Block on Trump's Asylum Ban Upheld by Supreme Court
Mooooove over, Florida oranges. All-natural skim milk is about to be a little more famous in the Sunshine State.
A federal appeals court has ruled that a Florida dairy producer has a free speech right to advertise its natural "skim milk," even though the state prohibited the description. The U.S. Eleventh Circuit Court of Appeals said the advertisement was truthful and entitled to First Amendment protection.
"The State was unable to show that forbidding the OCheesee Creamery from using the term 'skim milk' was reasonable," the court said.
The creamery, which sells all-natural dairy items, produces a natural skim milk that loses Vitamin A in the process of skimming off the fat. The state prohibits the sale of milk without the vitamin, and told the company to replace the vitamin or label its milk a "milk product."
But the dairy declined, and sued on free speech grounds. A trial judge granted a summary judgment for the state, saying that it was misleading to call the milk product "skim milk" because it lacked the required vitamin.
However, the appeals court said the dairy's description was not misleading. It was a truthful use of the term "skim milk,' and the state's actions violated the company's commerical speech.
"The Creamery prides itself on selling only all-natural, additive-free products, and therefore refuses to replace the lost vitamin A in its skim milk," the court said. "Its product contains no ingredients other than skim milk."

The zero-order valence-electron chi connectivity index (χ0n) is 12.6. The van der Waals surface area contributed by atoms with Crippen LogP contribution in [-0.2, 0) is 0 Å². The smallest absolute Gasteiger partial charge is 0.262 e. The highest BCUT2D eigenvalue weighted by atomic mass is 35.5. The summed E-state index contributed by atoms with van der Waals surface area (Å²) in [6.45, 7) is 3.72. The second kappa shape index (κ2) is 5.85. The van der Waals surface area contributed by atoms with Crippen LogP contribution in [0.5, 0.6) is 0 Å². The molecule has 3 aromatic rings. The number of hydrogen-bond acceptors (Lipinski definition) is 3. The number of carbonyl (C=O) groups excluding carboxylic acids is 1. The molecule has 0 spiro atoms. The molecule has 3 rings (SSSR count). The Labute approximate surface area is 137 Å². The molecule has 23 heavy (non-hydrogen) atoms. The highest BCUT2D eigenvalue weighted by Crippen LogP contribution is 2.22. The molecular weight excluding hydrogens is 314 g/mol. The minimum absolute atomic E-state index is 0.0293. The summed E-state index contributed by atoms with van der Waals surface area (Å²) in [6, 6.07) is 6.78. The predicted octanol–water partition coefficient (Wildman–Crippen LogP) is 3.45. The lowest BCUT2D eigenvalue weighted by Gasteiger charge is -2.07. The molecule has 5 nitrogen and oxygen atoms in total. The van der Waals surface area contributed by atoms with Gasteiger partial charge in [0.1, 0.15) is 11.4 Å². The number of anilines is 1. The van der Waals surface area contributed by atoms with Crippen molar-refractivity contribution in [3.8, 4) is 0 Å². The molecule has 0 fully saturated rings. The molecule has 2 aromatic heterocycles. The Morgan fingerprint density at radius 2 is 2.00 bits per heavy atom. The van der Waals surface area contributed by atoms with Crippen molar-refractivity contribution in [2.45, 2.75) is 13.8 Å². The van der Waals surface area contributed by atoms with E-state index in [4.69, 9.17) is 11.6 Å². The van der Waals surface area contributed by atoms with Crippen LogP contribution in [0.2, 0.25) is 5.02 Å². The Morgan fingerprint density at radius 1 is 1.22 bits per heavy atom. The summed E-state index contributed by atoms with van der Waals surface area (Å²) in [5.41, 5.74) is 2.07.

Mary Lou Wesselhoe, owner of the OCheesee Creamery, had sold the skim milk and other cheese products for nearly three years when the state issued stop-sale orders. They said she had to replace the Vitamin A, or stop selling the milk. The Institute for Justice sued the state on her behalf.
"All Mary Lou wants to do is sell skim milk that contains literally one ingredient -- pasteurized skim milk -- and label it as pasteurized skim milk," lawyer Justin Pearson said in a press release. "This decision is a total vindication for OCheesee Creamery and a complete rejection of the Florida Department of Agriculture's suppression of speech."
After the Associated Press picked up the story, news of the ruling spread faster than Cheese Whiz.
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